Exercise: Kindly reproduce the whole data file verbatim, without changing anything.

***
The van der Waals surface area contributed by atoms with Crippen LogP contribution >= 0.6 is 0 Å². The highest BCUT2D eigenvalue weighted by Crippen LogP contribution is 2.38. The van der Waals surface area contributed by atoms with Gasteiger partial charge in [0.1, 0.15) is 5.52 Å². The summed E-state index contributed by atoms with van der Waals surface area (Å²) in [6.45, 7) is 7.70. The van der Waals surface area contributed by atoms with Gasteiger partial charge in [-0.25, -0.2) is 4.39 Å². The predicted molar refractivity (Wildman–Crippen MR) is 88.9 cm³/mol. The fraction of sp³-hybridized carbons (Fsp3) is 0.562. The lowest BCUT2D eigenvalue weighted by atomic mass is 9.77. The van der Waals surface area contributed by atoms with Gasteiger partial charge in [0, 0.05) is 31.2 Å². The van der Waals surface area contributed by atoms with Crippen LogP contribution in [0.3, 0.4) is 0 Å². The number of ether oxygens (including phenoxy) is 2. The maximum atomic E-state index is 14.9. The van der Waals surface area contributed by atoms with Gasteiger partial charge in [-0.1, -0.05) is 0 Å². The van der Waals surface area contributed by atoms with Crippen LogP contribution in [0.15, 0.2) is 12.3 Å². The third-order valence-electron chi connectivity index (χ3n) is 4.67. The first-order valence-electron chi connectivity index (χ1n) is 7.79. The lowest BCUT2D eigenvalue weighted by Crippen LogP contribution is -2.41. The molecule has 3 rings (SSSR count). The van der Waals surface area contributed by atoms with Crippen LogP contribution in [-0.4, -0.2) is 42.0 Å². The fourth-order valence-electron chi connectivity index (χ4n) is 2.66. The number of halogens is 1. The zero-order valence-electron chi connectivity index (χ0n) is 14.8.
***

The van der Waals surface area contributed by atoms with Crippen LogP contribution >= 0.6 is 0 Å². The highest BCUT2D eigenvalue weighted by Crippen LogP contribution is 2.38. The van der Waals surface area contributed by atoms with Gasteiger partial charge in [0.1, 0.15) is 5.52 Å². The summed E-state index contributed by atoms with van der Waals surface area (Å²) in [6.45, 7) is 7.70. The van der Waals surface area contributed by atoms with Gasteiger partial charge in [-0.25, -0.2) is 4.39 Å². The predicted molar refractivity (Wildman–Crippen MR) is 88.9 cm³/mol. The fraction of sp³-hybridized carbons (Fsp3) is 0.562. The lowest BCUT2D eigenvalue weighted by atomic mass is 9.77. The van der Waals surface area contributed by atoms with Gasteiger partial charge in [0, 0.05) is 31.2 Å². The van der Waals surface area contributed by atoms with Crippen LogP contribution in [0.3, 0.4) is 0 Å². The number of ether oxygens (including phenoxy) is 2. The maximum atomic E-state index is 14.9. The van der Waals surface area contributed by atoms with Gasteiger partial charge in [-0.1, -0.05) is 0 Å². The van der Waals surface area contributed by atoms with Crippen LogP contribution in [0.15, 0.2) is 12.3 Å². The third-order valence-electron chi connectivity index (χ3n) is 4.67. The first-order valence-electron chi connectivity index (χ1n) is 7.79. The lowest BCUT2D eigenvalue weighted by Crippen LogP contribution is -2.41. The molecule has 3 rings (SSSR count). The van der Waals surface area contributed by atoms with Crippen LogP contribution in [-0.4, -0.2) is 42.0 Å². The fourth-order valence-electron chi connectivity index (χ4n) is 2.66. The number of halogens is 1. The zero-order valence-electron chi connectivity index (χ0n) is 14.8.